Sugar Increases Risk of Cardiovascular Disease

Sugar Increases Risk of Cardiovascular Disease

Consumption of added sugar, according to Quanhe Yang of the CDC, increases one’s risk of cardiovascular disease “exponentially.” While sugar may not technically be a poison, eating more than the recommended daily allowances of the sweet stuff can kill you just the same as a poison will, though over a longer period of time.

Added sugar not only causes cavities and makes us gain pounds, but it could be cutting years off of our lives, according to a recent study. Those candy bars, slices of cake or pie, cookies, and soft drinks you consume without a second thought are all increasing your chances of getting heart disease and dying prematurely.

How much sugar consumption is too much?

It doesn’t take very much added sugar in our diets to be considered to be “too much.” The American Heart Association recommends that women restrict their daily sugar intake to 100 calories in total, which is the equivalent of six teaspoons worth. They recommend that men have no more than 150 calories of their diets be made up of added sugars — that’s about nine teaspoons of sugar in total.

However, 15 percent or 300 calories out of 2000 total recommended calories of the diets of adults in the USA, on average, in 2010 was made up of added sugars. That’s triple the amount of sugar intake that women should have per day, and double the intake of sugar per day which men should have, according to the American Heart Association.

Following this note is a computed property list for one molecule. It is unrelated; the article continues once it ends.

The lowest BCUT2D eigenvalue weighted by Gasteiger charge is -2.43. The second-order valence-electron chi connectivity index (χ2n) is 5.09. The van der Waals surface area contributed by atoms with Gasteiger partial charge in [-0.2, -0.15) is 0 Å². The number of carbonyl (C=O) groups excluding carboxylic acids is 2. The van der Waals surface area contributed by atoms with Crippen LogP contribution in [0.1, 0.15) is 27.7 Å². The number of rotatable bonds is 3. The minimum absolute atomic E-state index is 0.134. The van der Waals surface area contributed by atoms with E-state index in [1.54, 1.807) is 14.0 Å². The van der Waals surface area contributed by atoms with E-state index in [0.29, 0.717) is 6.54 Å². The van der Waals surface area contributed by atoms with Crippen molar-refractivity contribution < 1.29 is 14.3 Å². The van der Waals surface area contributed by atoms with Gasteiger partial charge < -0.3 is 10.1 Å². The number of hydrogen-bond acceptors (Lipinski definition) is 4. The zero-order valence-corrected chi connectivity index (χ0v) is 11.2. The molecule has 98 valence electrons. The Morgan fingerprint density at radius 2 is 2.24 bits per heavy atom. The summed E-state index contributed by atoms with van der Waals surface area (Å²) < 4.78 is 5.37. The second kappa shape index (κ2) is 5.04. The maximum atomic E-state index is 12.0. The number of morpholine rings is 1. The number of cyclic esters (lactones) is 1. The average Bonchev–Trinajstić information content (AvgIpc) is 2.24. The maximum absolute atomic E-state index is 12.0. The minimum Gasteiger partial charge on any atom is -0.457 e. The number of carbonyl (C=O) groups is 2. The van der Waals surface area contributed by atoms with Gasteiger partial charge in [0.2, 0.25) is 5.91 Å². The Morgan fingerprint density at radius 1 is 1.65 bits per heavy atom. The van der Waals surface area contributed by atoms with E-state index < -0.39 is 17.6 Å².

The World Health Organization (WHO) has slightly different recommendations. They suggest that people should limit their overall consumption of added sugars to less than 10% of their total daily caloric intake.

One can of soda contains 140 calories of added sugar

How much sugar can a person consume before he or she goes over the recommended daily allowances of it? According to the CDC’s senior scientist, Yang, not much more than one can of soda’s worth. One can of soda has around 140 calories of added sugars in it. That’s seven percent of the 2000 calorie-per-day diet generally recommended for adults.

Examples of “added sugars” are maple syrup, honey, table sugar, high-fructose corn syrup, molasses, and brown sugar. Sugars in milk and dairy products (excluding ice cream), fruit juice, and fruit don’t count as being “added sugars.”

According to Yang, some of the biggest sources of unhealthy added sugars in the diets of American include fruit drinks (as opposed to fruit juice), beverages sweetened sugar, ice cream, candy, and other desserts.

Besides the recent study by Yang and his colleagues in the JAMA Internal Medicine, which you can read in its entirety by clicking on the last link below, other research has also linked a higher than recommended intake of added sugars to heart disease, stroke, type 2 diabetes, obesity, and high blood pressure.

For the JAMA Internal Medicine study, Yang and his fellow researchers reviewed the input of over 31,000 people who took the National Health and Nutrition Examination Survey (NHNES). The NHNES involves in-person interviews about the dietary habits of the people surveyed.